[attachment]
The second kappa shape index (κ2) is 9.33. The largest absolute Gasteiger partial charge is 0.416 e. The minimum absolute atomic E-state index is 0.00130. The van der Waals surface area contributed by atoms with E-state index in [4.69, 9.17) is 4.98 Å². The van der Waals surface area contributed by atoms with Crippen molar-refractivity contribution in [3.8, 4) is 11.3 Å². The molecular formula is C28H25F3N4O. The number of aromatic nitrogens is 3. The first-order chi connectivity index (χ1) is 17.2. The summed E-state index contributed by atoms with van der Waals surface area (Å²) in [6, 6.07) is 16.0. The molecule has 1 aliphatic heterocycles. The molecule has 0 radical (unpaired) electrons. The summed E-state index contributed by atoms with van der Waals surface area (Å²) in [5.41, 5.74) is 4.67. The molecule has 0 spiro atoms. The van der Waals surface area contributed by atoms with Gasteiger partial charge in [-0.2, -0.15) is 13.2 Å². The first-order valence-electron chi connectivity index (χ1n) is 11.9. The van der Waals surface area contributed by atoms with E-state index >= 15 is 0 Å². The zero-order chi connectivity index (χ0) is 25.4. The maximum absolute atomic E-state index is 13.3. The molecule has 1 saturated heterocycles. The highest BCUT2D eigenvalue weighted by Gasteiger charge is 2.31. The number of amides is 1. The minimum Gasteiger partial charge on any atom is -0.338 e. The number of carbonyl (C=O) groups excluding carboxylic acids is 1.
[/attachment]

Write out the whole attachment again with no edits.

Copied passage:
The second kappa shape index (κ2) is 9.33. The largest absolute Gasteiger partial charge is 0.416 e. The minimum absolute atomic E-state index is 0.00130. The van der Waals surface area contributed by atoms with E-state index in [4.69, 9.17) is 4.98 Å². The van der Waals surface area contributed by atoms with Crippen molar-refractivity contribution in [3.8, 4) is 11.3 Å². The molecular formula is C28H25F3N4O. The number of aromatic nitrogens is 3. The first-order chi connectivity index (χ1) is 17.2. The summed E-state index contributed by atoms with van der Waals surface area (Å²) in [6, 6.07) is 16.0. The molecule has 1 aliphatic heterocycles. The molecule has 0 radical (unpaired) electrons. The summed E-state index contributed by atoms with van der Waals surface area (Å²) in [5.41, 5.74) is 4.67. The molecule has 0 spiro atoms. The van der Waals surface area contributed by atoms with Gasteiger partial charge in [-0.2, -0.15) is 13.2 Å². The first-order valence-electron chi connectivity index (χ1n) is 11.9. The van der Waals surface area contributed by atoms with E-state index >= 15 is 0 Å². The zero-order chi connectivity index (χ0) is 25.4. The maximum absolute atomic E-state index is 13.3. The molecule has 1 saturated heterocycles. The highest BCUT2D eigenvalue weighted by Gasteiger charge is 2.31. The number of amides is 1. The minimum Gasteiger partial charge on any atom is -0.338 e. The number of carbonyl (C=O) groups excluding carboxylic acids is 1.